Hello friends. Got my second flashlight: pl47g2. It’s pretty neat, however there’s one thing about it that really drives me nuts: After a couple of hours of use on a new battery, it will reduce brightness automatically (all the way to 2/7). If I set any brightness, in seconds it will start ramping down. Even if I just turned it on (so it’s not not overheating - i increased temp limit to no avail). Is there any way to just force it to stay on the desired level of brightness?
If you are using a battery that has been used/drained before and it already has low voltage, you will not be able to use the flashlight with full power.
Some days ago I was using my ROT66 Gen II, and the batteries were around 3.3 - 3.4V, I was using it on the max setting of ramping, but some seconds later, as the batteries drained and couldn’t hold on what the light as “needing” in terms of power, the output decreased suddenly.
That is a good thing, it helps protecting both the batteries and the flashlight.
So, independently on the amount of heat, when the battery has low voltage, the output will drop down in most of the lights.
My car is stuttering. The tank is empty, but I don’t think it should behave like this. It was fine for the last 600 km.
Thanks for replies… the same battery runs much longer on my other flashlight, so this is why I am confused. I get a couple of hours at best on big 21700 battery. I guess I have to live with it?
Not sure if the car/tank metaphor applies here, as with the flashlight I can actually turn it on to be bright, but then it goes dimmer soon. With the car it isn’t like you get smooth ride while holding the pedal. It’s either stuttering or doesn’t go. While with flashlight if switch it to high every now and then, it stays bright. But admittedly after a while I have to switch it off more often and and it goes more dim faster.
Either way… thank you
If you run your light on high or similar brightness then yes, it will drain the battery easily in a couple of hours. Sammy is right, that sounds flat out like the tank is empty.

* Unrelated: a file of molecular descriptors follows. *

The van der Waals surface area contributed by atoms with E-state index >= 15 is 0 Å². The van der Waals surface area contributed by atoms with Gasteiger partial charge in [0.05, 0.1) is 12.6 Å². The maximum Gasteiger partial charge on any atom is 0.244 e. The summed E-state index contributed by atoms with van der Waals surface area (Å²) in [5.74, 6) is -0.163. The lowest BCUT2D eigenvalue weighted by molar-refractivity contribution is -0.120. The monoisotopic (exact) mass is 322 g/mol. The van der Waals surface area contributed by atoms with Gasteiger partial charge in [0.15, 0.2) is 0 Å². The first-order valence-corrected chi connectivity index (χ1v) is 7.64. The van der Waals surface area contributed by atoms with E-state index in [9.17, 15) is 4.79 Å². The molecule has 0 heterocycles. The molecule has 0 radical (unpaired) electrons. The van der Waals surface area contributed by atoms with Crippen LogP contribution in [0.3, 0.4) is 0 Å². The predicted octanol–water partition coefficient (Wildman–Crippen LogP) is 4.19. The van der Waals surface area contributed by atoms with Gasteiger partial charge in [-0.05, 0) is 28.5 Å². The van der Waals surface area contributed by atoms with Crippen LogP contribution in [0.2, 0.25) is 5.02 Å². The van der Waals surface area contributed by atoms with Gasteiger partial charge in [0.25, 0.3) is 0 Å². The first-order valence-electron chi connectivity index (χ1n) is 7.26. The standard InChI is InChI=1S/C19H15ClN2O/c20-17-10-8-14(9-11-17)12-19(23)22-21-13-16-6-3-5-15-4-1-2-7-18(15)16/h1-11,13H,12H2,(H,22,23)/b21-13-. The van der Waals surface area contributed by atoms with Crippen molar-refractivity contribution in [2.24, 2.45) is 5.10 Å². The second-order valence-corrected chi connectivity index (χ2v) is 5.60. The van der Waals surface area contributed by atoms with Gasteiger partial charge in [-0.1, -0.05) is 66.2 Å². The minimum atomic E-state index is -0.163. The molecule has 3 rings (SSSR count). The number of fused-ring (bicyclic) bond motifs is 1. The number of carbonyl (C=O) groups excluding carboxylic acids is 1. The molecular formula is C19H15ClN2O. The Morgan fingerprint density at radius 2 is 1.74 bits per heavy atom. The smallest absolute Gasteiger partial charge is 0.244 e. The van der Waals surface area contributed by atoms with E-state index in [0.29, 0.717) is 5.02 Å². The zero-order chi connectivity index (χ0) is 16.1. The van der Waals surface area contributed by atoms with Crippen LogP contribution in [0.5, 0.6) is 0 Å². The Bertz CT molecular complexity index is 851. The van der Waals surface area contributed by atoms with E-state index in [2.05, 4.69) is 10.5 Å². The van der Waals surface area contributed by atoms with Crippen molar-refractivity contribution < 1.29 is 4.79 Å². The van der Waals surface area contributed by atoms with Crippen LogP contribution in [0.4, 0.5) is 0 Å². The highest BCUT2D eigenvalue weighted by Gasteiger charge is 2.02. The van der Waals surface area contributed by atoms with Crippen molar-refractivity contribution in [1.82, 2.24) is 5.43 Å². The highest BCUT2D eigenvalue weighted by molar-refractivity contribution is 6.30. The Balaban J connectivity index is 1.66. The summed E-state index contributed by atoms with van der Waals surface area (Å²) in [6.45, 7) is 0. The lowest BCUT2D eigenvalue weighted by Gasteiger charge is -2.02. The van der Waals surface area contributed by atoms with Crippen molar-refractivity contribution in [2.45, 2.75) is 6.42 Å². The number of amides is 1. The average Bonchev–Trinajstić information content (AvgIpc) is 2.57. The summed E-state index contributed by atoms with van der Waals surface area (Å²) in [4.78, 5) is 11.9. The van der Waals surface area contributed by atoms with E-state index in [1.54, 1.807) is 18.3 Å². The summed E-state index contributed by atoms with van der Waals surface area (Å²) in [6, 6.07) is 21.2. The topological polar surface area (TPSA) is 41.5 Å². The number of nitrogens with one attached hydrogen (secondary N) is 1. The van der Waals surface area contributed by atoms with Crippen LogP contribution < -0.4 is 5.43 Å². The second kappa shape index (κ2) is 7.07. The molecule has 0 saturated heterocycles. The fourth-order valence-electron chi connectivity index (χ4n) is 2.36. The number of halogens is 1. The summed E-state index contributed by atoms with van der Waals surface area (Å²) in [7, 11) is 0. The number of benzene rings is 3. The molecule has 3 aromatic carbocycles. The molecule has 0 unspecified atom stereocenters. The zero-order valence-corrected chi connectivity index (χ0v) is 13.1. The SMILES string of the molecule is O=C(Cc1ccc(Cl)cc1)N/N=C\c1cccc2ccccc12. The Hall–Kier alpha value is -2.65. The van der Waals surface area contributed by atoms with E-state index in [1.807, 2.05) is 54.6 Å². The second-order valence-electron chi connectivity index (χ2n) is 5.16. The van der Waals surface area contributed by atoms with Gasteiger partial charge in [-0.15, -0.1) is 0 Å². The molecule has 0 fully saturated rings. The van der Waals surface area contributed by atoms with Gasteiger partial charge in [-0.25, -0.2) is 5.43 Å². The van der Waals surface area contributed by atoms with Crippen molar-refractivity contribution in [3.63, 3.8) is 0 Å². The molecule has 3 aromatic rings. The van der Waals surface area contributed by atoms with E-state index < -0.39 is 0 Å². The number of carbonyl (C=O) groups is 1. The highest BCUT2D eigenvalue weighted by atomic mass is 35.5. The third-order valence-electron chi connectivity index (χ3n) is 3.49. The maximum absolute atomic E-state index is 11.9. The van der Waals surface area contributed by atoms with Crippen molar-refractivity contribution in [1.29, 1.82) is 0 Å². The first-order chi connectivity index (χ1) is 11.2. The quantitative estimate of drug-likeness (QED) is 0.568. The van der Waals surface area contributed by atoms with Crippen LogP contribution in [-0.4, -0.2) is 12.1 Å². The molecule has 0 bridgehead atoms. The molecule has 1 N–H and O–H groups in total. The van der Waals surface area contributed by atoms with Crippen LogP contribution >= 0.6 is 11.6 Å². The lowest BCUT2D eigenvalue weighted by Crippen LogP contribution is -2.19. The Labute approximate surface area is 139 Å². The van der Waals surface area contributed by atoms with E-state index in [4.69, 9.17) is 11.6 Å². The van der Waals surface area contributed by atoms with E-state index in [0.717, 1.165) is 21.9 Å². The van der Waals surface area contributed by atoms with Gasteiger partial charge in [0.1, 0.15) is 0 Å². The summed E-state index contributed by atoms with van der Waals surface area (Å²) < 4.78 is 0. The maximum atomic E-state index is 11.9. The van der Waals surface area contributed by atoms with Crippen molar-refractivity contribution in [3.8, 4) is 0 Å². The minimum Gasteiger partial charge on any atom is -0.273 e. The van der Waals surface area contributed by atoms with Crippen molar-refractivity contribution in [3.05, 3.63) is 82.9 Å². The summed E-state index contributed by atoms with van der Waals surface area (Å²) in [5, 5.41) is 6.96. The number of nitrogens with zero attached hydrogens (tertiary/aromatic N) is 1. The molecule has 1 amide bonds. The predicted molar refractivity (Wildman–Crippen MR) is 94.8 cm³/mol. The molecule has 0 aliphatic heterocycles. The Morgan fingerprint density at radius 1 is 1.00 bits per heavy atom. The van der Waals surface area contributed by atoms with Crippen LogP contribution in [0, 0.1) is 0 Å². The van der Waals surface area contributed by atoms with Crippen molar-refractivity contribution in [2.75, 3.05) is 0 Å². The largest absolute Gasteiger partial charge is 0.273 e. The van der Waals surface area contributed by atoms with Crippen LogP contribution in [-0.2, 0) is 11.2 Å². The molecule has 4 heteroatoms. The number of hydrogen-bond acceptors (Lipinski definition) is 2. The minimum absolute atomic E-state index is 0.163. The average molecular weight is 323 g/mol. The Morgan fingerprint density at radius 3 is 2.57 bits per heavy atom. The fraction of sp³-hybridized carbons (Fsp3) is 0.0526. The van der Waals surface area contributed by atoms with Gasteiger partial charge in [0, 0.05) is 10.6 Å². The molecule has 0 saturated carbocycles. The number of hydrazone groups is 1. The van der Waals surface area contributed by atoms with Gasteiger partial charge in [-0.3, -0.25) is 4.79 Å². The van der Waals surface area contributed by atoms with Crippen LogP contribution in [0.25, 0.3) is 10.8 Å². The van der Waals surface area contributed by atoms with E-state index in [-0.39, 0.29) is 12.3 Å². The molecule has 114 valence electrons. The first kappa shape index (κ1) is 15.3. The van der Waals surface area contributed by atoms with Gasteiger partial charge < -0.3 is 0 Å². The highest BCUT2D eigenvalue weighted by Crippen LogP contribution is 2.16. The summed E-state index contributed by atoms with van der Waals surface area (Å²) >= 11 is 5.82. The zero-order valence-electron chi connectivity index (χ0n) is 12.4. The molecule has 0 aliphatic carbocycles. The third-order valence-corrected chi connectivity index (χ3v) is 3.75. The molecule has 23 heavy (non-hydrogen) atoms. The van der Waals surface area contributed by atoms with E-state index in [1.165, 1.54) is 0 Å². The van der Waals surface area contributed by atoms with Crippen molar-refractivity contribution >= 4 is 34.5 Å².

With appropriate cooling this light should be able to completely drain a 21700 in maybe half an hour. What’s the voltage of the battery?
I typically get about 2 hours of run time on a 5000 mah battery on mine. The light stays pretty warm the whole time. The behavior you describe sounds exactly like what mine does when the battery is low. If you have a charger that will display the total mah charged to the battery you can charge one and compare the total charge to the battery capacity and see about how low it was.
Thank you friends. I came to like my X9L much more somehow for being more economical… didn’t see that coming
You can’t expect one battery to behave the same way in every flashlight. In some you could get a couple hours, in another you could get 30 min. It depends on how much power the light can hold, how efficient it is and how bright you use it at. If I understood you correctly, one of your lights is a thrower (X9L), and the other is a floody angle light (PL47). At very low battery power, the thrower will appear to have more power. But it’s the beam profile that it more useful at low power because it goes significantly further. But this is common behavior when batteries are low. As soon as you charge the battery, everything will work like new again.
EDIT: I remember when I got back into the hobby, I wanted a light that would hold for an hour like my previous light at 1300 lumens with a single battery. But I also wanted it to be 4 times brighter while still just having one battery AND I expected it to still last me an hour. Obviously I was mistaken and that is not how it works. An analogy that makes sense to me is this. If you get 400 miles out of 12 gallons of gas in a Honda Accord, you know you can’t expect 400 miles from 12 gallons if you were now driving a Corvette. Pretty much the same. Now obviously a Corvette will be funner and all that jazz, but it will have it’s trade-off, like gas mileage. Maybe not the best 2 car examples, but the X9R and PL47 are pretty opposite lights to be comparing.
Brighter lights use more power—there is no good way around it.
FF lights ramp down when heated up or low battery. Most of mine needed +15C calibration. The 660nm Emisar needed like +25-30C (since the bad linear driver overheats instantly, burning off too much voltage to go down to 2.2v for the leds)
pl47g2 has a bad linear driver, of course run time won’t compare to an efficient Buck
Thanks, that’s very in-depth and educational. I kind of see error of my thinking, and I adjusted my expectations accordingly.